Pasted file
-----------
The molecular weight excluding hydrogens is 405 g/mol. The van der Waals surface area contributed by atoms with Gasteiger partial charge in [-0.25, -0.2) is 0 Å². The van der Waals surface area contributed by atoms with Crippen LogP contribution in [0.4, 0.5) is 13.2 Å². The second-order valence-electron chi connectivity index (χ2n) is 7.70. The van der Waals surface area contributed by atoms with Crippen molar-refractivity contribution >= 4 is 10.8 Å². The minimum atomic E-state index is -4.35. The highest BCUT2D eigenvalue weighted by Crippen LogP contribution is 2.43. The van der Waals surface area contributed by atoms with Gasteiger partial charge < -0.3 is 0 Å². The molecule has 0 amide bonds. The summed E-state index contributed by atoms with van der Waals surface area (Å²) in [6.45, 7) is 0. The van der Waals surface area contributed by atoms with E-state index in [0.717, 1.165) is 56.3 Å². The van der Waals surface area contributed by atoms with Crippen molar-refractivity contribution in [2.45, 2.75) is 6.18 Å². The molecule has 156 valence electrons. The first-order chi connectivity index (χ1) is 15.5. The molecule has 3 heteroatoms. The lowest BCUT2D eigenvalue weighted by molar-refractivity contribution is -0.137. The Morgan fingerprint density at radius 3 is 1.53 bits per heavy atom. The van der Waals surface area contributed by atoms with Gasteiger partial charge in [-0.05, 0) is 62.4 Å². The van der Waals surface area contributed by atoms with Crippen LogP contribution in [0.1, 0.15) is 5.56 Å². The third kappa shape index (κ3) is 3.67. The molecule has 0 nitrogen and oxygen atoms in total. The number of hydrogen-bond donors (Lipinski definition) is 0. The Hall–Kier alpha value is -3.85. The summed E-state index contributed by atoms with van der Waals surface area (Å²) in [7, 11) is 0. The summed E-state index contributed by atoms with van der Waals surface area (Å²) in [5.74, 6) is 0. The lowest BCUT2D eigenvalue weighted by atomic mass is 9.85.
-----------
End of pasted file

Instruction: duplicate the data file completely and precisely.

The molecular weight excluding hydrogens is 405 g/mol. The van der Waals surface area contributed by atoms with Gasteiger partial charge in [-0.25, -0.2) is 0 Å². The van der Waals surface area contributed by atoms with Crippen LogP contribution in [0.4, 0.5) is 13.2 Å². The second-order valence-electron chi connectivity index (χ2n) is 7.70. The van der Waals surface area contributed by atoms with Crippen molar-refractivity contribution >= 4 is 10.8 Å². The minimum atomic E-state index is -4.35. The highest BCUT2D eigenvalue weighted by Crippen LogP contribution is 2.43. The van der Waals surface area contributed by atoms with Gasteiger partial charge < -0.3 is 0 Å². The molecule has 0 amide bonds. The summed E-state index contributed by atoms with van der Waals surface area (Å²) in [6.45, 7) is 0. The van der Waals surface area contributed by atoms with E-state index in [0.717, 1.165) is 56.3 Å². The van der Waals surface area contributed by atoms with Crippen molar-refractivity contribution in [2.45, 2.75) is 6.18 Å². The molecule has 156 valence electrons. The first-order chi connectivity index (χ1) is 15.5. The molecule has 3 heteroatoms. The lowest BCUT2D eigenvalue weighted by molar-refractivity contribution is -0.137. The Morgan fingerprint density at radius 3 is 1.53 bits per heavy atom. The van der Waals surface area contributed by atoms with Gasteiger partial charge in [-0.05, 0) is 62.4 Å². The van der Waals surface area contributed by atoms with Crippen LogP contribution in [0.1, 0.15) is 5.56 Å². The third kappa shape index (κ3) is 3.67. The molecule has 0 nitrogen and oxygen atoms in total. The number of hydrogen-bond donors (Lipinski definition) is 0. The Hall–Kier alpha value is -3.85. The summed E-state index contributed by atoms with van der Waals surface area (Å²) in [7, 11) is 0. The summed E-state index contributed by atoms with van der Waals surface area (Å²) in [5.74, 6) is 0. The lowest BCUT2D eigenvalue weighted by atomic mass is 9.85.